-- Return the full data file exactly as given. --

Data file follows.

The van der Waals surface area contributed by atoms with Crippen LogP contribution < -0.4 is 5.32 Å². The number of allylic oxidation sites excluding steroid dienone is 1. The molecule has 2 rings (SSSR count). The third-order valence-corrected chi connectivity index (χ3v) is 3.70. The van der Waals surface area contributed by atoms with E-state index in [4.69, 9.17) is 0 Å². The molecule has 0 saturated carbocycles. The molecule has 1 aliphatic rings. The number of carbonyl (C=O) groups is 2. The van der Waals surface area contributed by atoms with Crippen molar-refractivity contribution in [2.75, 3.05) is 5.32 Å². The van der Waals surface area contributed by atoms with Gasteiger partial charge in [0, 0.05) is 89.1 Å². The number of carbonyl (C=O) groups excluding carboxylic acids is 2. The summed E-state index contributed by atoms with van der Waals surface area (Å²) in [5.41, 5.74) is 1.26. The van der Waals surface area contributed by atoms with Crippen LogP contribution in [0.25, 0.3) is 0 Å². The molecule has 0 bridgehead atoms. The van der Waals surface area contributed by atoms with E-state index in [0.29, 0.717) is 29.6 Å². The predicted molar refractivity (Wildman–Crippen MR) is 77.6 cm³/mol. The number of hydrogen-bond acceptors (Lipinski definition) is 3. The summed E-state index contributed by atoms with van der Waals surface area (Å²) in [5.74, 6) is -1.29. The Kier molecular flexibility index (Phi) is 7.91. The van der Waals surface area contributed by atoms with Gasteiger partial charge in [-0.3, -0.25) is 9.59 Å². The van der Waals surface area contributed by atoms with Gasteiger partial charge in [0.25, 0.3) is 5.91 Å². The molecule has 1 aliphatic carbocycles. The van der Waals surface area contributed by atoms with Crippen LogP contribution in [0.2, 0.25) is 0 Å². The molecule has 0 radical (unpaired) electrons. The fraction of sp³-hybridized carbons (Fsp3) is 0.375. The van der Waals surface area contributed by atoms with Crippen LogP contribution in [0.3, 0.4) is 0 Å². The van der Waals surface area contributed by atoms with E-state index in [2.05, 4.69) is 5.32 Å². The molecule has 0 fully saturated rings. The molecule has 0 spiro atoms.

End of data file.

The van der Waals surface area contributed by atoms with Crippen LogP contribution < -0.4 is 5.32 Å². The number of allylic oxidation sites excluding steroid dienone is 1. The molecule has 2 rings (SSSR count). The third-order valence-corrected chi connectivity index (χ3v) is 3.70. The van der Waals surface area contributed by atoms with E-state index in [4.69, 9.17) is 0 Å². The molecule has 0 saturated carbocycles. The molecule has 1 aliphatic rings. The number of carbonyl (C=O) groups is 2. The van der Waals surface area contributed by atoms with Crippen molar-refractivity contribution in [2.75, 3.05) is 5.32 Å². The van der Waals surface area contributed by atoms with Gasteiger partial charge in [0, 0.05) is 89.1 Å². The number of carbonyl (C=O) groups excluding carboxylic acids is 2. The summed E-state index contributed by atoms with van der Waals surface area (Å²) in [5.41, 5.74) is 1.26. The van der Waals surface area contributed by atoms with Crippen LogP contribution in [0.25, 0.3) is 0 Å². The molecule has 0 bridgehead atoms. The van der Waals surface area contributed by atoms with E-state index in [0.29, 0.717) is 29.6 Å². The predicted molar refractivity (Wildman–Crippen MR) is 77.6 cm³/mol. The number of hydrogen-bond acceptors (Lipinski definition) is 3. The summed E-state index contributed by atoms with van der Waals surface area (Å²) in [5.74, 6) is -1.29. The Kier molecular flexibility index (Phi) is 7.91. The van der Waals surface area contributed by atoms with Gasteiger partial charge in [-0.3, -0.25) is 9.59 Å². The van der Waals surface area contributed by atoms with Gasteiger partial charge in [0.25, 0.3) is 5.91 Å². The molecule has 1 aliphatic carbocycles. The van der Waals surface area contributed by atoms with Crippen LogP contribution in [0.2, 0.25) is 0 Å². The molecule has 0 radical (unpaired) electrons. The fraction of sp³-hybridized carbons (Fsp3) is 0.375. The van der Waals surface area contributed by atoms with Crippen LogP contribution in [0.3, 0.4) is 0 Å². The van der Waals surface area contributed by atoms with E-state index in [2.05, 4.69) is 5.32 Å². The molecule has 0 fully saturated rings. The molecule has 0 spiro atoms.